“I ride my bike a lot,” says Puc, “but whenever people learn that, their immediate follow-up 90 percent of the time is, ‘How much weight have you lost?’ It’s so frustrating because I don’t ride my bike to lose weight — I ride my bike because I love it. I’ve been called all kinds of horrible things while out riding. People seem to feel very entitled to comment on my body and its shape, size and ability, particularly men, and that’s infuriating.”

Both are keen to give back to the queer community, donating 25 percent of the proceeds from their inaugural issue to Gender Is Over – If You Want It!, a non-profit that works with grassroots transgender rights organizations. But the Fatventure Mag editors also acknowledge that even fellow LGBTQ people can be discriminatory.

Samantha Puc and Alice Lesperance of Fatventure

“I think I actually face more discrimination from thin queer people than from thin straight people when I talk about outdoor recreation, which is kind of bizarre,” Puc mused.

Lesperance agreed: “Hostility comes from all corners, and being fat is always a problem that thin people, both straight and queer, feel that they need to solve.”

This is a sentiment shared by queer outdoors groups that focus on people of color as well. Mercy Shammah started Wild Diversity, an adventure program for queers and people of color, because of a sense of hopelessness she felt as a black person in Portland, Oregon. She loves the outdoors of all kinds and leads trips dedicated to a wide variety of activities such as camping, canoeing, snowshoeing, archery, mushroom hunting and more. Wild Diversity even has a gear library that low-income users can borrow from. Portland is a great place for all these outdoor activities. But Shammah said what Portland lacks is racial diversity and support. Even when partnering with liberal organizations, Shammah said she often feels tokenized and used, to make it look like the organization has put in the work around race.

“It’s like a relationship,” Shammah explained. “On my next Tinder date [with an organization], I’ll know exactly what to ask. How many members in your organization are people of color? I don’t want to be the only one in the room. It’s uncomfortable, and it concerns me if people of color don’t stay.” She said she hopes that her reasons for not partnering with such orgs will help them look at what they are doing to make people of color feel welcome.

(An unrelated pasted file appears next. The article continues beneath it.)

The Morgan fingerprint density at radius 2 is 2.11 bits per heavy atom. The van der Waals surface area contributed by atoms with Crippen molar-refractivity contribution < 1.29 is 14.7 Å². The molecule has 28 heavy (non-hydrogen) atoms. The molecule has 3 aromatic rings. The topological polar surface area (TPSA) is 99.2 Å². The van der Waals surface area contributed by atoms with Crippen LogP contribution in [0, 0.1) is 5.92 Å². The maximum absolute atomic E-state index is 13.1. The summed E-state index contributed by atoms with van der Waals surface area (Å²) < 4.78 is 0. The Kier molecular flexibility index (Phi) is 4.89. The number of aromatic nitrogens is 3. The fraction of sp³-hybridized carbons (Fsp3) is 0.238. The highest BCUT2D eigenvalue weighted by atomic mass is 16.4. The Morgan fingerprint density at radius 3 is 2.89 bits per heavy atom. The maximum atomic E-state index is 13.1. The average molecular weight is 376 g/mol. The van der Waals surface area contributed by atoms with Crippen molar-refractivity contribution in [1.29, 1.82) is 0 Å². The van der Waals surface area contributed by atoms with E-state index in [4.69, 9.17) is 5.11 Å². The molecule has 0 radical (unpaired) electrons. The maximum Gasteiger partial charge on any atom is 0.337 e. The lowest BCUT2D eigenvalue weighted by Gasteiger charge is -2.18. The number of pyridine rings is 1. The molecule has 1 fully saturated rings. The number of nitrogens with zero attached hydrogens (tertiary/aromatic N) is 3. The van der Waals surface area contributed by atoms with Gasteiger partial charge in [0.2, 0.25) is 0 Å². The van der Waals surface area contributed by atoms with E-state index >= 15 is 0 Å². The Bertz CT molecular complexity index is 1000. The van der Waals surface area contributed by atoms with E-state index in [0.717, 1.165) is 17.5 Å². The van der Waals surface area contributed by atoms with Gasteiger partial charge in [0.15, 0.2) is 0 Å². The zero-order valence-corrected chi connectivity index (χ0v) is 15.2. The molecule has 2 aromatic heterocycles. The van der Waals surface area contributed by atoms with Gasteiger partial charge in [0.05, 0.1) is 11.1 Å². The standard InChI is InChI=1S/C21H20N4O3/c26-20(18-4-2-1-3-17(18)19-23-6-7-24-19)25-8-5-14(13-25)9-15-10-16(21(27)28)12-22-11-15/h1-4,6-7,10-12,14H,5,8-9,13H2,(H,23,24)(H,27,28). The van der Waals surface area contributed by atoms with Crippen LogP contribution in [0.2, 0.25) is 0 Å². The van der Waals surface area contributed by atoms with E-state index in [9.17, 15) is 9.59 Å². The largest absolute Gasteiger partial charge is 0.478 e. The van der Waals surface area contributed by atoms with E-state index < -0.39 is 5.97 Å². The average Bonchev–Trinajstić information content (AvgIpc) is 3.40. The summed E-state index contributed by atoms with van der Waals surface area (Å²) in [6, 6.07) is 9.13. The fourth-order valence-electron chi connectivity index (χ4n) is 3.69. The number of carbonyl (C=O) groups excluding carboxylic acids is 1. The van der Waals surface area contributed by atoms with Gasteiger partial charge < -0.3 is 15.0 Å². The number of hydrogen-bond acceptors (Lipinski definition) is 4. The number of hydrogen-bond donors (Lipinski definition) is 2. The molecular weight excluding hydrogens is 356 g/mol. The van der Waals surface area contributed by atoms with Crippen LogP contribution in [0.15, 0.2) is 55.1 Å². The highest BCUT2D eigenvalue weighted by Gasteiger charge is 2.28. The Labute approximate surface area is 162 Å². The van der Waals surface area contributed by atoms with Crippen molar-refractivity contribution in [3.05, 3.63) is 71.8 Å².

Pinar Sinopoulos-Lloyd from the “education and ancestral skills program” Queer Nature also finds it difficult to find people of color in leadership positions, even in LGBTQ Outdoor communities. The mixed native Huanca, Turkish, and Chinese non-binary person runs the program with their white non-binary partner So Sinopoulos-Lloyd. Based in Boulder, Colorado, Pinar makes it a point to identify the native inhabitants of the land, in this case the Ute, Arapaho, and Cheyenne. Queer Nature teaches naturalist studies, handcrafts, survival skills, and recognition of colonial and indigenous histories of land. The interracial nature of their foundation creates a space that at once centers voices of color while still welcoming white folks willing to engage in a learning process.

“Biodiversity creates resilience,” Sinopoulos-Lloyd explained, adding that this holds true for both nature and people, which they also see as inherently linked.